If you want to chat with us about the blog bellow, please do not hesitate to email (sales@silver-sphere.co.za) or call us at your convenience (083 561 2375).

The great thing about social media is that it has given us that many more ways to interact with our customers. We appreciate the feedback and comments that we receive and will listen to our customers’ needs.

A question that often pops up on our Facebook Page is this: “why is the bullion coin price so much higher than the spot price of silver?” I think this is a great question, and will do my best to answer it in the next few paragraphs.

The spot price of silver is what commercial buyers are willing to pay for very large purchases of silver usually in raw form (e.g. silver granules). Risking oversimplification, the spot price of silver is the US Dollar price that mines sell to the refineries and essayers at, who then use it to manufacture the various silver bullion coins, rounds, and bars. This manufacturing process carries additional costs over and above the spot price of silver granules. For example, refining the silver granules (from 99%) to 99.99%, manufacturing of the rounds on which the specific coin design is pressed, quality control, and so on. Moreover, the manufactured silver bullion product, like the American Silver Eagle (minted by the US Mint) is distributed through very large bullion banks and retailers. Again, there is an additional premium as the middle man gets paid a cut.

So, in terms of costs, by the time the coin lands in your hand, the formula is this: Spot price + an average premium of $4.50. If the spot price is $20.00, the coin would cost R24.50.

However, the bad news is that this is the price that those living in the US pay for a silver Eagle. Investors wishing to purchase an American Silver Eagle in South Africa have the additional burden of paying a VAT of 14% (i.e. 14% on the purchase price, not the silver spot price) since silver is not seen by the South African government as a monitory metal (like gold, on which South Africans do not pay VAT). Moreover, since the coins that we sell at Silver-Sphere Trading are minted in various countries (e.g. Mexico, Austria, and Australia), the additional premium is accounted for by import costs (i.e. packaging, shipping, insurance, import agent fees, and the South African Reserve Bank clearance fees).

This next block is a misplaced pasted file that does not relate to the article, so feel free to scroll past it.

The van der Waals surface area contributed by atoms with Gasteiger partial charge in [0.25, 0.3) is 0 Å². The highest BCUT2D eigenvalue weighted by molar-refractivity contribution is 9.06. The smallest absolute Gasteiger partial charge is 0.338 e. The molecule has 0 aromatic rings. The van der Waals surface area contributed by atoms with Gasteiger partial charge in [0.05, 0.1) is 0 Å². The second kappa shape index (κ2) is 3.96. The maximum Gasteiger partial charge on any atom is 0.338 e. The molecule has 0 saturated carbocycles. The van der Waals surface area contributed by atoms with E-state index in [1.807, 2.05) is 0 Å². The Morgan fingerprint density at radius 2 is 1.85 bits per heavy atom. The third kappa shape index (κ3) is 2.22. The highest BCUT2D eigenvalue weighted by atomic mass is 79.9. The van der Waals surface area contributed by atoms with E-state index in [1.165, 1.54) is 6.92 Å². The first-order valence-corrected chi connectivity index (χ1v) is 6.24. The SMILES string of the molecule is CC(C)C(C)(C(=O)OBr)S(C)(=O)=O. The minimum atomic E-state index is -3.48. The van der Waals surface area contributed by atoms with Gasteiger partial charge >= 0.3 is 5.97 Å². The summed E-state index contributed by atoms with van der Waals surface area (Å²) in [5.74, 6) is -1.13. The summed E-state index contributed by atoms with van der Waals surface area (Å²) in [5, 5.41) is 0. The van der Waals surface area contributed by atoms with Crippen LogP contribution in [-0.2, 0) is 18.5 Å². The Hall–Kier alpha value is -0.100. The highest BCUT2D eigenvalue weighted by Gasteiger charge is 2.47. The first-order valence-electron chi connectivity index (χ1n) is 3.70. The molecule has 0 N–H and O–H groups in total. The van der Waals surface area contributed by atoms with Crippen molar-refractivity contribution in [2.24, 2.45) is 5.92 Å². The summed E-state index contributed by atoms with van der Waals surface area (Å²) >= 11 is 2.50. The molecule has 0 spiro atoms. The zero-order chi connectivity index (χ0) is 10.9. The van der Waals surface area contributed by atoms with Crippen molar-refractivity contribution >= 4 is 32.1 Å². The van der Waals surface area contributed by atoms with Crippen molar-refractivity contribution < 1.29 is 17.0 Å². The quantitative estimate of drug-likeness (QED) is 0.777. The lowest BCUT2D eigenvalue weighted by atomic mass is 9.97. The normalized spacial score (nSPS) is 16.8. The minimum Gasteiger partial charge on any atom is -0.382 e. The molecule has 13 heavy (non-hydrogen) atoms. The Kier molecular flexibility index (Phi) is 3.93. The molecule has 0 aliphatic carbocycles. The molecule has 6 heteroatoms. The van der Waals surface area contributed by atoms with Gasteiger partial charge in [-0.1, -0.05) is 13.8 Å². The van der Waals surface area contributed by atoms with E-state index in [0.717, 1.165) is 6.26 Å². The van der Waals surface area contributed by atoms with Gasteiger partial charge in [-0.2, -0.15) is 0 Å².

So, thus far, the cost formula for a silver Eagle looks like this:

Cost Price of 1 Silver Eagle = spot price + 14% VAT + shipping + insurance + other fees

Silver-Sphere Trading

Since we are importers of large quantities of silver, the $4.50 premium levied on the silver Eagle is essentially the only place where we are able to cut costs and pass it along to our clients. All of the other costs are fixed. Ultimately, however, the cost of international silver in South Africa is market related, for anyone wishing to purchase an American Silver Eagle locally would pay a market related cost as outlined above. The same applies to silver minted by local minting companies. Although there my be less associated costs (shipping, insurance, and so on), the premiums on a local ounce of silver is higher due to the low mintages of various generic rounds minted locally. To put this into perspective, the US Mint has minted and sold over 40 million silver Eagles in 2013. That is an astounding figure.

In conclusion, looking at the silver price is merely the beginning of the formula. At the end of the day, we, at Silver-Sphere Trading strive to provide our clients with the best possible prices and service. We take pride in the fact that we have a one-on-one relationship with many of our regular clients.

As Toba Beta once wrote, “Value is more expensive than price.” So stack physical silver with confidence, for its value is far higher than that of the colourful piece of paper for which you swop it.